Horálek’s introduction to the Slavonic languages

Several days ago I came across Peter Herrity’s two-volume translation of Karel Horálek’s An Introduction to the Study of the Slavonic Languages (Nottingham: Astra Press, 1992) ISBN 0-946134-26-X (Volume I) and 0-946134-34-0 (Volume II). Horálek’s original Úvod do studia slovanských jazyků was published in 1955 in Prague, with a second edition following in 1962.

The first volume is the most wide-ranging, examining the Slavonic family from a diachronic perspective from Proto-Indo-European up to those specific changes which set each of the national languages apart from each other. Unexpectedly, the discussion of Proto-Indo-European takes laryngeal theory into account; either Horálek was unusually visionary for a Slavicist, or this came as part of the amendations which Herrity contributed. While the discussion of sound changes throughout this long span are more substantial than in most other introductions I’ve encountered, Horálek’s discussion of accent and intonation is skimpy and confused. I fear we still await a decent introduction to Slavonic historical accent for the beginning student, and I’ve seen graduate students of the subject forced to piece together a vague idea of the system from articles and monographs overly specific and far beyond the layman’s reach.

Horálek’s introduction uses a wealth of data from Sorbian, Kashubian, and Polabian. I’ve encountered no English-language introduction to the field that even gives these two acceptable passing mention, let alone treats them as just as worthy of attention as the rest of the family. But as the author wrote for a Czech audience, Czech gets the most attention of all. This is sometimes a problem, for Horálek often compares other Slavonic languages to Czech, making it difficult for the reader without knowledge of Czech to understand his point. And as the author was writing during the height of socialism, a common text presented in each of the Slavonic languages is taken from the Communist Manifesto instead of something less technical, though to his credit Horálek does make it obvious that he hates this obligation.

The lack of information on accent is more than compensated by the attention given to comparative syntax: fifty whole pages worth. I’ve never seen such a friendly introduction to the syntactical features of the whole family (Oxford’s Comparative Syntax of Balkan Languages obviously only serves for Bulgarian and Macedonian in a Sprachbund context).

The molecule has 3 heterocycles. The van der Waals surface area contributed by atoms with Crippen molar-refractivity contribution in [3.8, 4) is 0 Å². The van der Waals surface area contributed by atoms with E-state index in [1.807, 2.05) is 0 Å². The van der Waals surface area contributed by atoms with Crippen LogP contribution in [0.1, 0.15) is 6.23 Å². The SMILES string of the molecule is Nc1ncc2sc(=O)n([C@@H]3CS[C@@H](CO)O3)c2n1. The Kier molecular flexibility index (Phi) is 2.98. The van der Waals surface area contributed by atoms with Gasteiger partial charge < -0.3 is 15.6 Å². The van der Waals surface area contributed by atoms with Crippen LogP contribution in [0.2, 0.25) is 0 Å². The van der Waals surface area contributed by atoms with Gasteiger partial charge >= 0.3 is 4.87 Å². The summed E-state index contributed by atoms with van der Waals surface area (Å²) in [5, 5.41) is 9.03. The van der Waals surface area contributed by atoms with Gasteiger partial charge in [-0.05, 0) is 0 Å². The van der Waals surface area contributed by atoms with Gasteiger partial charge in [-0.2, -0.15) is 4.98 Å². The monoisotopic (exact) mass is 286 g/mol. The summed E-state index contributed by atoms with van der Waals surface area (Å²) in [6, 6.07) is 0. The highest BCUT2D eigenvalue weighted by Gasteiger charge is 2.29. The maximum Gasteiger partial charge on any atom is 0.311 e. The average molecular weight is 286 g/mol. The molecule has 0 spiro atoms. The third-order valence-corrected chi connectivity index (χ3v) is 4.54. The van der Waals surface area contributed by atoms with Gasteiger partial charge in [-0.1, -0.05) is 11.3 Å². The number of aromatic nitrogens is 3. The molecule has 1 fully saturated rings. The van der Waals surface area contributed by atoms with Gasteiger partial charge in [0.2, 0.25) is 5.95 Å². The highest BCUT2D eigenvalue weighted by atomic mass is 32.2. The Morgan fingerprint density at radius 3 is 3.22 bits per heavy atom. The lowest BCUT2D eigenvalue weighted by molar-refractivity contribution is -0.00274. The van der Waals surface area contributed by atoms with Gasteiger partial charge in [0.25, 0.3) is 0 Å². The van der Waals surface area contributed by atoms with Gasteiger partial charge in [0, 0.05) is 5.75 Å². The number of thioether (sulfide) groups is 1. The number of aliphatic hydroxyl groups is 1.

The second volume ends the comparative examination of the entire family with the matter of lexicology. Then a new theme arrives with a survey of the history of each of the literary languages from the earliest times (dialectal differences in OCS texts) to the age of nationalism. This is followed, putting the cart somewhat before the horse, with a history of Slavonic writing systems. Horálek sensibly upholds that Glagolitic was the first alphabet, making the usual arguments in favour of this point. After this there is a brief listing of the identifying features of each Slavonic language. Much of this information has already been presented in the first volume, but scattered long discussions of obscure features. This section is useful for quick reference when one is wondering how, say, Polish treats original dj.

The final portion of the book is an outline of the history of comparative Slavonic linguistics. This is quite brief, but I find it of enormous importance. Resources on Old Church Slavonic mention many famous personalities, but the reader is left to wonder at their biography and major overall achievements. Nor does the beginner in comparative Slavonic linguistics get much idea of what theories have already been tried and found wanting. I find Winfred Lehmann’s Theoretical Bases of Indo-European Linguistics (Routledge, 2005) the best overall IE primer specifically because it introduces the reader not only to the field as it stands today, but also to its growth and to those major figures who moved it along. Horálek has provided a great service by giving the same sort of history for his own specific field.